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EU League Saga : through the lens of Competition Law

October 12, 2021
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This article is written by Pushkaraj Ghorpade, pursuing Certificate Course in Competition Law, Practice And Enforcement from LawSikho. The article has been edited by Zigishu Singh (Associate, LawSikho) and Ruchika Mohapatra (Associate, LawSikho).

Introduction

The importance of sporting events in a country’s growth of economy must not be understated. According to a 2018 estimate by the European Commission, sporting events tend to contribute close to eighty billion pounds which amount to close to two per cent of the gross domestic product of the European Union. Furthermore, this business of sporting events provides employment to around 5,666,195 individuals, or close to three per cent of the overall workforce.  In the year 2019, our country’s famous Indian Premier League (IPL) contributed one hundred and eighty- two million dollars to the country’s gross domestic product.  Sport(s) is increasingly gaining societal and economic relevance. As a result, many of the issue(s), including concern with respect to competition law, is now at the vanguard of regulation of sports.

This growth tends to mostly coincide with that of the growing importance of sport(s) organisations on a worldwide and national scale. Behaviour by such organisations which is considered to be anti-competitive, such as agreements entered into which could and would be anti-competitive in nature or the sustenance of them abusing their position deemed to be one which is “dominating”, is the focus of scrutiny under the competition law. Issues of such domain in law are certain to develop as a result of an all-encompassing hold which such sport(s) organisations tend to retain over varied aspects of such sporting events like that of sponsorship(s), participating in sporting events which are competitive in nature, drug testing, and so on and so forth. Furthermore, because the majority of the nations do not have a codified framework of law governing sport(s), the influence exerted over the fate of many parties by such sport(s) organisations is immense.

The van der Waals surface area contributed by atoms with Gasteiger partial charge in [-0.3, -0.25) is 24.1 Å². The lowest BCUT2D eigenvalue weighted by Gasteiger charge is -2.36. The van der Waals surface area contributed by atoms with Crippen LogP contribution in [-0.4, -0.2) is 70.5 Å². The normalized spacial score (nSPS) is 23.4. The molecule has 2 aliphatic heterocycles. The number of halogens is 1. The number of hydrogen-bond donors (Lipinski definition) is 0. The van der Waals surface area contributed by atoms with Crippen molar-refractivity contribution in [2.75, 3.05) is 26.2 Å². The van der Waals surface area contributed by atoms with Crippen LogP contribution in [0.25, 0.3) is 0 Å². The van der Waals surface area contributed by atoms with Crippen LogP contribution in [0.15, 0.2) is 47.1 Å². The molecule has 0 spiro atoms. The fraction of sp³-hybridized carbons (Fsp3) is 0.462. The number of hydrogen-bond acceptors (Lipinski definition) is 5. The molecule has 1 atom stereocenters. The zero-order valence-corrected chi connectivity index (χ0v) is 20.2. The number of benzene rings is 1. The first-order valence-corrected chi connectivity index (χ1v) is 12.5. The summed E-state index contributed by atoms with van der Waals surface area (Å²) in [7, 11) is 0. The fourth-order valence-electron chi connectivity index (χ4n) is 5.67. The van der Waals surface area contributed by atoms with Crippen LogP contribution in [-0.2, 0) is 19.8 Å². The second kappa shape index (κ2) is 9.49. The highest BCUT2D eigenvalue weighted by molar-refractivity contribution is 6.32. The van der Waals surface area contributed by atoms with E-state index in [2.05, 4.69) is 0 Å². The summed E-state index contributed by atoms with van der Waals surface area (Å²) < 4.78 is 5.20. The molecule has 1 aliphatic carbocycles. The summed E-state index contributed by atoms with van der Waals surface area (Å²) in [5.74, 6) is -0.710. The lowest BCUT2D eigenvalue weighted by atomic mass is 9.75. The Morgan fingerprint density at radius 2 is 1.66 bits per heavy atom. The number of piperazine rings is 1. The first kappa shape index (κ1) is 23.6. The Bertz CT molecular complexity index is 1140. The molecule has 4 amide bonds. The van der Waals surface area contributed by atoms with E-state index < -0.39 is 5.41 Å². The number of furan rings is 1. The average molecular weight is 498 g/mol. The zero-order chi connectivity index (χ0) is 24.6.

Not just in our country, but also in more developed jurisdictions practising competition law such as the United States of America and the European Union, this domain in law has tended to intersect with the regulation of sporting events. While antitrust investigations in sporting events dating back to the early twentieth century in the United States of America, the competent regulatory authority of India- Competition Commission of India has determined the number of historic judgments in its brief history. This figure of lawsuits in the domain of competition law is likely to grow, as regulation of sports organisations’ control becomes more extensive.

On the 18th of April 2021, twelve clubs of football gave a major announcement. They announced the formation of the European Super League. The EU Super League may have only lasted a few hours, but the legal issues it created will be remembered for a long time. There is a lengthy history of competition restrictions being applied to sports which have been long debated and analysed within the courtroom. Similarly, a major issue is the hold of dominant organisations of sports like Fédération Internationale de Football Association(FIFA) or Union of European Football Associations(UEFA) over the fate of sports clubs and players. The author seeks to offer comments on the controversy whereby these organisations sought to impose a ban on the participating sports clubs and players from the perspective of competition law and present what lessons we can take back home from such an issue with a focus on the Indian Premier League (IPL).

The EU Super League Saga

On the last day of the week on the 18th day of April of the year 2021, twelve clubs of football gave a major announcement. They announced the formation of the European Super League (ESL). The majority of the clubs have now withdrawn, but the concept of a break-away league has raised the debate of whether such a league can be contested legally, and if UEFA  and FIFA  can prohibit future rival competitions.